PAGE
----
COVID-19 Website Notice. In order to comply with emergency communications regulations, we are required to provide a link to the following website before proceeding: www.sacoronavirus.co.za

Waldorf education 100 years on: 1919–2019

| January 22, 2020 | 0 Comments

BY MARGARET LAUBSER

If you have visited the German city of Stuttgart, you will know that the city and the surrounds are a landscape of varying levels, due to the hills and troughs of the land.

It was on one of these hills, with a view into the far distance, that the first Waldorf School was established. One hundred years ago, the FreiWaldorfschule Uhlandshöhe came into being. But this impulse for the education of the individual child was not just going to be a German collective of schools, nor a European one, although there are many in Germany and Europe. No, this impulse was going to circumnavigate the
globe.

The first Waldorf School was a school that welcomed a diverse range of children, and this was the point. The coeducational school was the hope of a German factory owner, who wanted to offer the children of his workforce a meaningful place to be educated. Emil Molt, the factory owner, approached
Rudolf Steiner, an academic, researcher and visionary,1 to help him to establish this school and to prepare a curriculum to meet the developing child.

Who would have known that this significant collaboration, all those many years ago, would have been the seed of a worldwide approach to education, which has touched so many lives, inspired a myriad of ideas and attended to the healthy development of children in 73 countries?

Famous alumni and eager student-teachers

Waldorf Education is the largest independent education movement in the world. With more than 1 182 schools and 1 911 early childhood kindergartens, and many more coming into being, this future-orientated education approach is clearly an idea whose time has come.

Jens Stoltenberg, Norwegian politician and the 13th secretary general of the North Atlantic Treaty Organization (NATO), movie star Sandra Bullock and biochemist Thomas Südhof (who, in 2013, won a Nobel Prize) are among the global Waldorf alumni who have been encouraged by an education
that offers an enquiry into the world and also invites an inquiry to know yourself.


Here, in South Africa, we have 16 schools that have contributed to an ever-growing number of students, as they begin to bring their gifts to bear in the South African context. Not only do Waldorf students excel in the arts, but increasingly in science, engineering, law and new forms of social and environmental initiatives. And the real joy in this story is the number of past students who are now training at the Centre for Creative Education, in Cape Town,2 to become Waldorf teachers themselves. So inspired are they with the enriching education they experienced, they want to make sure they can continue to teach in this manner going forward.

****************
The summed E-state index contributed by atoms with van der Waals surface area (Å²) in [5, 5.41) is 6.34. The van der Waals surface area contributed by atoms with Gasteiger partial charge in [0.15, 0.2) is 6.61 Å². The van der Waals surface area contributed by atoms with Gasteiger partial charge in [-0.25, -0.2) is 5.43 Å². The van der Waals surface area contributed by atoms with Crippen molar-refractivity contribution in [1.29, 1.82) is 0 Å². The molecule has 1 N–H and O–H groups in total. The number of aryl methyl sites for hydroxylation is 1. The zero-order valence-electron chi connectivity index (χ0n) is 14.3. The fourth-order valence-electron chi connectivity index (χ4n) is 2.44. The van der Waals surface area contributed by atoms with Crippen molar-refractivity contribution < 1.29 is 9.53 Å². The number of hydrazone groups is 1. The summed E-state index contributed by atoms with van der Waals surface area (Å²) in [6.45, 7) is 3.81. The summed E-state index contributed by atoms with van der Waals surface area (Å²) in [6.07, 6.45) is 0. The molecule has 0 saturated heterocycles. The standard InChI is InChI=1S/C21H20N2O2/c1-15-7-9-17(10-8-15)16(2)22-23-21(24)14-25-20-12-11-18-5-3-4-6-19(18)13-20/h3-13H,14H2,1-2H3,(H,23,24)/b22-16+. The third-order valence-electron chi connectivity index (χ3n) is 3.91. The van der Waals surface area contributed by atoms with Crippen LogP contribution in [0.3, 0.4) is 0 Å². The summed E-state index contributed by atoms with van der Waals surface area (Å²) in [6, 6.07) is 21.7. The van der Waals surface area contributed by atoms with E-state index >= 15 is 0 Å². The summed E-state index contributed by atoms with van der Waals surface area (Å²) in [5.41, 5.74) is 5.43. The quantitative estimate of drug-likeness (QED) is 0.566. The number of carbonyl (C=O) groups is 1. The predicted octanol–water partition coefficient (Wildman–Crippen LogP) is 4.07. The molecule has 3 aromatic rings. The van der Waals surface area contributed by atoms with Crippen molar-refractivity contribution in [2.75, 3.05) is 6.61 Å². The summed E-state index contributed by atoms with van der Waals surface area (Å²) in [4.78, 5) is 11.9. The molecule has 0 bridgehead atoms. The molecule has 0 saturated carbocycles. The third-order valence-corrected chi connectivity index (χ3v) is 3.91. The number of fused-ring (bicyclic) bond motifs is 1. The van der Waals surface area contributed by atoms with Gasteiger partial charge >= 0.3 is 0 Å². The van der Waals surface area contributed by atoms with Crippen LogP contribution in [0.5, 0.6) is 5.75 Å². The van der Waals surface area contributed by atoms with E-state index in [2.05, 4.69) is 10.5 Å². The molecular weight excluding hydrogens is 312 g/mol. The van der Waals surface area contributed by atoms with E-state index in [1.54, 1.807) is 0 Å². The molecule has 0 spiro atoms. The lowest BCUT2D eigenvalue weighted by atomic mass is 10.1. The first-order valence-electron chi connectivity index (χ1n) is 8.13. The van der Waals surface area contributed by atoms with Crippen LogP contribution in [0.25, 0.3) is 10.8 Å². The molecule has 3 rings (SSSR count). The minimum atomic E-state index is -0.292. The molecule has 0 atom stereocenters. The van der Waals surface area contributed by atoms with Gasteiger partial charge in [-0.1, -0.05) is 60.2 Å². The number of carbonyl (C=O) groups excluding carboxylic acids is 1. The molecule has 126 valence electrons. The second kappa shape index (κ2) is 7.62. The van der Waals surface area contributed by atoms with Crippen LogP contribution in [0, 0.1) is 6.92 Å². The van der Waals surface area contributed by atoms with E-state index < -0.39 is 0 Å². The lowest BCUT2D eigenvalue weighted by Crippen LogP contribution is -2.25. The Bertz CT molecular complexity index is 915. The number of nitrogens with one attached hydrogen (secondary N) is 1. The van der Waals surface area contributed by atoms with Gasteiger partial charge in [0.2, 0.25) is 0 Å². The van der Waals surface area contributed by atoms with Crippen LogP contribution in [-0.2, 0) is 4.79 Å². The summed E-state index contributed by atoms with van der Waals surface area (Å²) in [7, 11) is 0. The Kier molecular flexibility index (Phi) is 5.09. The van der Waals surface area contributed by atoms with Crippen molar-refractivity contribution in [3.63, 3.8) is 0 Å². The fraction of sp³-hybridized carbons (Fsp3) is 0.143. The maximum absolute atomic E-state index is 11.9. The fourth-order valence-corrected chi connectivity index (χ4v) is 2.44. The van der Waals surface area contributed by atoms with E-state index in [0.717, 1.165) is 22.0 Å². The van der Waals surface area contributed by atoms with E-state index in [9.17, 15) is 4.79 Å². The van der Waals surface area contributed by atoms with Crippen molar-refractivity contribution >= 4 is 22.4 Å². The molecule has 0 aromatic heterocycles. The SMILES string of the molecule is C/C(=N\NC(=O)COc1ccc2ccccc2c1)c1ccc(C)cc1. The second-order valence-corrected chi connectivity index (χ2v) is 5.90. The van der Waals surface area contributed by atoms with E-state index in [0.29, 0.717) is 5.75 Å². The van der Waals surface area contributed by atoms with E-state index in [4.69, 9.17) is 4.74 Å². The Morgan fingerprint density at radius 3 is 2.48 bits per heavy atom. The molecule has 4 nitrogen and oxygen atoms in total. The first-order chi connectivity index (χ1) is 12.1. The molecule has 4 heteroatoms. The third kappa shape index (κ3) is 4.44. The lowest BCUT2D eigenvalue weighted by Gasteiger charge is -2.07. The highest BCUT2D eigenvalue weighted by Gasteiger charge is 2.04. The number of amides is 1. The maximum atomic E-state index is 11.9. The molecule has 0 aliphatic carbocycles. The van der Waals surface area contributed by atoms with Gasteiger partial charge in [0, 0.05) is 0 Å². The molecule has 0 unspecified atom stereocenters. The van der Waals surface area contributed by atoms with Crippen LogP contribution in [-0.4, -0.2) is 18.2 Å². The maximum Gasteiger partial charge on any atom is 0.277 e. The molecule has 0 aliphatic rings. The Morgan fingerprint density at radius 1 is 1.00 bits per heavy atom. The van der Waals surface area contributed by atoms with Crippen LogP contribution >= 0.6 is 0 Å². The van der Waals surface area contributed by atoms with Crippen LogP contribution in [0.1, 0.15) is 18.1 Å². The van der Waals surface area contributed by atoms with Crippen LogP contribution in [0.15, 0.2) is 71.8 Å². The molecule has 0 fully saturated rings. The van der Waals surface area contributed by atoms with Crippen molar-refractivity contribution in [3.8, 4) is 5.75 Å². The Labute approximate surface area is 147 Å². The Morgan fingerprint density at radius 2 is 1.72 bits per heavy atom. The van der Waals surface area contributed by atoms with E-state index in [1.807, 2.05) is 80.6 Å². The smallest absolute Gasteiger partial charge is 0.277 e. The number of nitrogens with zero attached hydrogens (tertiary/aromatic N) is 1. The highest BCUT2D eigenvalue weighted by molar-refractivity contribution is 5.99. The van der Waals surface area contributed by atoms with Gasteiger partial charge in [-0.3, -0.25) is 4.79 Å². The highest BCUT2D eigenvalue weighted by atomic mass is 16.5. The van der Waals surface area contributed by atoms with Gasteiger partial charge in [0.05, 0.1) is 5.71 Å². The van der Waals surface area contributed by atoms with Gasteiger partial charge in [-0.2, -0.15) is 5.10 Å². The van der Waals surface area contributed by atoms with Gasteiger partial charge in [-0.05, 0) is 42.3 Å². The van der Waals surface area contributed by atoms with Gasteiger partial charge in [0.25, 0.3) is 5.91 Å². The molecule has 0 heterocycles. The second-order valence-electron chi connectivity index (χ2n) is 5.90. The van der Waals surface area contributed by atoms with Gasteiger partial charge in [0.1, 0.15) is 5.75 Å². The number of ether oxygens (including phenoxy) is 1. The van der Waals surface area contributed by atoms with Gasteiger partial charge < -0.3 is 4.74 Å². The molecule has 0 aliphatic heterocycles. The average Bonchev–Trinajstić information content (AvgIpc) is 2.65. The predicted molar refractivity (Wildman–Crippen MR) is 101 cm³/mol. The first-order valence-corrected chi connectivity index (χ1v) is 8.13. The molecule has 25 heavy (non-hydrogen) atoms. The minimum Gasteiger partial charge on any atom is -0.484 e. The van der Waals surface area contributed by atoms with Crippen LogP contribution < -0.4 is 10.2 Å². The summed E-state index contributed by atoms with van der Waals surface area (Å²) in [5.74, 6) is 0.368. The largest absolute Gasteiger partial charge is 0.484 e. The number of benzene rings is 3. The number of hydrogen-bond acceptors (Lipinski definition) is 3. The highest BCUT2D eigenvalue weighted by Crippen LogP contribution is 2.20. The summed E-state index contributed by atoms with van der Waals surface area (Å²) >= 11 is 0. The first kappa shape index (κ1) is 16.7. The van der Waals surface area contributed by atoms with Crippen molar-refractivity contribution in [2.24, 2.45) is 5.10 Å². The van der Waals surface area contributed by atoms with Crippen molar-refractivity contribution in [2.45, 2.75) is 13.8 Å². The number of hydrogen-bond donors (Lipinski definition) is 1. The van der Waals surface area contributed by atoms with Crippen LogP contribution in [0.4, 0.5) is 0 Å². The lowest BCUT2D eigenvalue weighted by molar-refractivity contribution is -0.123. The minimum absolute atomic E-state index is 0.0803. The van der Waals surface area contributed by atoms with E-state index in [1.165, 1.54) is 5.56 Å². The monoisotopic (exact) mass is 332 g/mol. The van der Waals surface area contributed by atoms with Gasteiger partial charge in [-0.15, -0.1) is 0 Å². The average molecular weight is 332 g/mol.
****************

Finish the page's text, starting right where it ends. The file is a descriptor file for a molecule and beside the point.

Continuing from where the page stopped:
Why is Waldorf so wonderful?

What is at the crux of this education, which has been inspiring so many for 100 years? It is that children and students offer learning back from their actual personal abilities and not memory content proficiency? Waldorf students are selfinitiating individuals, aware of their contribution to the learning process as a whole.


It is the experience of the whole that all Waldorf students engage with through craftmanship and artistic activity, together with academic proficiency, until they are around the age of 17 or 18, with very little subject selection to narrow their learning experience. Then they bring their breadth of learning to fruition, and write their school-leaving certificate exams. This expansive view of the world, their peer learning and the
opportunity to consider their dynamic selves in their final year at a Waldorf school makes for exceptional education. During this year, Class 12, they perform a modern drama piece together and stand as individuals on a wide stage, presenting their Class 12 projects to a wider community. The key words that resonate from this work include adaptability, critical thinking, empathy, integrity, optimism, being proactive and resilience. They bow to
the applause and then they take that brave step into the world, more than often with deep gratitude.

From Stuttgart to South Africa and beyond

As educators, we can all learn from the incredible dedication it must have taken for the first vision of a Waldorf school, all those many years ago in Stuttgart, to take hold – to the moving stories we hear of Waldorf school initiatives taking root in poverty-challenged areas in Brazil,3 to a surprising emergence of schools in China and our endurance here in South Africa
and many other places in the world. A mention must be made of the parents and their voluntary investment in the Waldorf movement.


There is something in this collaborative story that offers a true picture of striving to work together for the children of the world.

References:

1. See: https://waldorfanswers.org/RudolfSteiner.htm

2. See: http://www.cfce.org.za/cfce/

3. See: https://www.freunde-waldorf.de/en/waldorfworldwide/organisationsworldwide/latin-america/brazil/

4. See: https://www.freunde-waldorf.de/en/emergencypedagogy/missions/longterm-projects/kurdistan-iraq-since-2013/

Category: Summer 2019

About the Author ()

News posts added for Independent Education by Global Latitude DMA

Leave a Reply

Your email address will not be published. Required fields are marked *